Malaysia, India next big data center hotspots
As costs of building and operating data centers in Asia increase in traditional hotspots such as Hong Kong, Singapore and Tokyo, other countries such as Malaysia and India have emerged as alternative sites for their improving infrastructure and lower costs.
Mayank Kapoor, industry analyst of ICT practice at Frost & Sullivan, said new contenders have arrived on the horizon to offer competition to current favorites such as Hong Kong and Singapore because of the rapid increase in costs in these markets.
and India have been highlighted as the main contenders in the next wave of emerging hotspots, with their attractions including lower costs, strong growth in domestic demand, and an improving ICT infrastructure, Kapoor added.
Saravanan Krishnan, director of platforms and solutions business for Asia-Pacific at Hitachi Data Systems (HDS), added Malaysia's stock is rising because it has comparable infrastructure in its cities such asand Hong Kong.
The Malaysian government has also been very supportive of welcoming business into the country, offering tax benefits for companies looking to set up operations there, Krishnan stated. Its focus on green initiatives is another benefit for datacenter operators keen on entering the market, he added.
India, too, has positioned itself as a direct challenger due to its large pool of skilled workers for the datacenter industry, as well as efforts to improve its infrastructure and reduce cost of business, the HDS executive noted.
Checklist when picking site
Chin Jun-Fwu, research manager of virtualization and data center at IDC Asia-Pacific, pointed out enterprises should consider datacenter costs in terms of building and operating the facility. With this in mind, it is easier to weigh the pros and cons of choosing one's datacenter site, Chin added.
Vietnam, for example, is one Asian market companies can quite easily obtain a good piece of land to build their data centers. It also has one of the lowest rental costs in the region, he told ZDNet Asia in a phone interview.
However, bandwidth fees--which would fall under operating costs--is a "deal-breaker" for many companies as it is among the highest and, on average, about six times the price listed by more matured markets, the analyst noted.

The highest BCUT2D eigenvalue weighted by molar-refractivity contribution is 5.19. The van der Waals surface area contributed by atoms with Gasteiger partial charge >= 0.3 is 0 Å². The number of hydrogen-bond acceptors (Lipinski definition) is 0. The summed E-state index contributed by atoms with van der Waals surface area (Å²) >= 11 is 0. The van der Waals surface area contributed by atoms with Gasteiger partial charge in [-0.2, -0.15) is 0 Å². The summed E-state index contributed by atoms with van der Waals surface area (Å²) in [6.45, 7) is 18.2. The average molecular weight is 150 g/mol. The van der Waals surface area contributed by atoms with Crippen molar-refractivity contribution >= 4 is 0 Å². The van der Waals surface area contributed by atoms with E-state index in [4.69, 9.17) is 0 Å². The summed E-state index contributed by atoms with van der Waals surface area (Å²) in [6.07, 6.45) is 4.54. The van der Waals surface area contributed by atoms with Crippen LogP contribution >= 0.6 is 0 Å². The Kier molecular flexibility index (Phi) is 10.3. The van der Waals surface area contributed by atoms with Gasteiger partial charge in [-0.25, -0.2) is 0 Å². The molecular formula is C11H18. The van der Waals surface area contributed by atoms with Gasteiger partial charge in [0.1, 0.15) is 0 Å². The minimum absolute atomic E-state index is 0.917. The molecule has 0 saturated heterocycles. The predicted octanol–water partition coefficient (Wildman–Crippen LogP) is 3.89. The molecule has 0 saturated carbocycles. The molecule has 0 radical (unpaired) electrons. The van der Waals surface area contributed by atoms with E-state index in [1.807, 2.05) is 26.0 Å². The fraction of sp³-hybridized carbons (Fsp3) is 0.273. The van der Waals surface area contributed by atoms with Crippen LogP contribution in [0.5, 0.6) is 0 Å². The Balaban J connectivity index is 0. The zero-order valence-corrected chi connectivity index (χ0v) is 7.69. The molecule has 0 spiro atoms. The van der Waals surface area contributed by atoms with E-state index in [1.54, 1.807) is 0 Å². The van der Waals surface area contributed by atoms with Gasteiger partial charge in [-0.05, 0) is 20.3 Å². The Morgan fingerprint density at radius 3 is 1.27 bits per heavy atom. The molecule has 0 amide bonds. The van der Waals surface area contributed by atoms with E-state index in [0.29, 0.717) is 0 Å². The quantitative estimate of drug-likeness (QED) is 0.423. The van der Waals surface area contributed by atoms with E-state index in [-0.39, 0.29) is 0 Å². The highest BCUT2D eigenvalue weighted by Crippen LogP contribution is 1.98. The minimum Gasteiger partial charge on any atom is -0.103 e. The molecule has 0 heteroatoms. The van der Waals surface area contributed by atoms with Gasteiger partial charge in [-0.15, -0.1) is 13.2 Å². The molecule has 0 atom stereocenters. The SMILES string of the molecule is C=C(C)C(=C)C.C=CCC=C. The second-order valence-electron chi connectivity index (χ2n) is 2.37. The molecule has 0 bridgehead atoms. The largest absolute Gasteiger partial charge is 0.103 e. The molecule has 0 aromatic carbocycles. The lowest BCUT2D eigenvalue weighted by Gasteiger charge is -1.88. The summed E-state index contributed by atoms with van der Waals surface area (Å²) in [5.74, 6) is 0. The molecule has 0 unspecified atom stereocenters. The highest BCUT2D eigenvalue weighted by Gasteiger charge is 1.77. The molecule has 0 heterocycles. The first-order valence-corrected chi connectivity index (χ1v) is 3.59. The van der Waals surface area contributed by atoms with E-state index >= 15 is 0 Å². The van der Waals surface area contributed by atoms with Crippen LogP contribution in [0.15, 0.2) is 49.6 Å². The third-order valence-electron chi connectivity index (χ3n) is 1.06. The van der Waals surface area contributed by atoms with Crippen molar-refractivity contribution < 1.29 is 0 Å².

Kris Kumar, senior vice president and regional head of Asia-Pacific at Digital Realty Trust, said beyond the costs of land and operations, other factors also come into play when picking one's datacenter site. These include having a politically and, as well as strong, robust bandwidth connectivity to connect with other data centers, Kumar pointed out.
These are reasons why places such as Singapore and Hong Kong, despite being land-scarce destinations with high rentals and operating costs, continue to attract companies to base their datacenter facilities there, he said.
Conversely, places such as China, which has the potential to be a strong datacenter market with its large human capital and cheap, available land, remain secondary sites due to uncertain regulatory regimes, he explained.
Kumar's views were echoed by Mark Quigley, director of international operations at Softlayer Technologies, a cloud computing and managed hosting service provider which launched its Singapore data center last September.
He said the company's rationale for situating its data center in the city-state was "simple": proximity to customers. This aspect is crucial to driving innovation and improving end-user experience, Quigley explained.
Singapore is also an economic and technology hub, home to 10 percent of Forbes Global 500 companies, and a business-friendly environment that offers "favorable" tax laws, he stated.
HDS' Krishnan summed it up, saying: "These countries, with their established social infrastructure, strong ICT infrastructure, and existing communities of local, regional, and international businesses, have managed to couple these benefits with strong government support and incentives, creating a winning recipe for success."